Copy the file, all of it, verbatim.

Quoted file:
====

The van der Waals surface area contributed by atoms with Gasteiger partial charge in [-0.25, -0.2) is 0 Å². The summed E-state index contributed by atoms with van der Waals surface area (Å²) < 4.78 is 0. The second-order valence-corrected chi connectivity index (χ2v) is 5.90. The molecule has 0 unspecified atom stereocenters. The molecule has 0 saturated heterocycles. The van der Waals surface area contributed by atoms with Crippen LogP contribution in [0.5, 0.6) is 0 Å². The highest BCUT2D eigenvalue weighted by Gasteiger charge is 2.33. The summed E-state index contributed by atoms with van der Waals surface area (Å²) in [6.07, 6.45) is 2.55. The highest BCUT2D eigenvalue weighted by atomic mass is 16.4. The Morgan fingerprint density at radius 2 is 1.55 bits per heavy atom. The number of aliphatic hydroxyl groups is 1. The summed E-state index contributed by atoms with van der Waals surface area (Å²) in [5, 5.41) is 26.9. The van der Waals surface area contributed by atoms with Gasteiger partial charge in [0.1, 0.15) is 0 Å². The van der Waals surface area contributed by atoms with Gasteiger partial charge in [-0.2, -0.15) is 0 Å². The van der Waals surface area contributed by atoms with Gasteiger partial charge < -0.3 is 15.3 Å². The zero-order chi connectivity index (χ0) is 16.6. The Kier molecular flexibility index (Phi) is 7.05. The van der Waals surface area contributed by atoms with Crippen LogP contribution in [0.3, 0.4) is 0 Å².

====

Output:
The van der Waals surface area contributed by atoms with Gasteiger partial charge in [-0.25, -0.2) is 0 Å². The summed E-state index contributed by atoms with van der Waals surface area (Å²) < 4.78 is 0. The second-order valence-corrected chi connectivity index (χ2v) is 5.90. The molecule has 0 unspecified atom stereocenters. The molecule has 0 saturated heterocycles. The van der Waals surface area contributed by atoms with Crippen LogP contribution in [0.5, 0.6) is 0 Å². The highest BCUT2D eigenvalue weighted by Gasteiger charge is 2.33. The summed E-state index contributed by atoms with van der Waals surface area (Å²) in [6.07, 6.45) is 2.55. The highest BCUT2D eigenvalue weighted by atomic mass is 16.4. The Morgan fingerprint density at radius 2 is 1.55 bits per heavy atom. The number of aliphatic hydroxyl groups is 1. The summed E-state index contributed by atoms with van der Waals surface area (Å²) in [5, 5.41) is 26.9. The van der Waals surface area contributed by atoms with Gasteiger partial charge in [0.1, 0.15) is 0 Å². The van der Waals surface area contributed by atoms with Gasteiger partial charge in [-0.2, -0.15) is 0 Å². The van der Waals surface area contributed by atoms with Gasteiger partial charge < -0.3 is 15.3 Å². The zero-order chi connectivity index (χ0) is 16.6. The Kier molecular flexibility index (Phi) is 7.05. The van der Waals surface area contributed by atoms with Crippen LogP contribution in [0.3, 0.4) is 0 Å².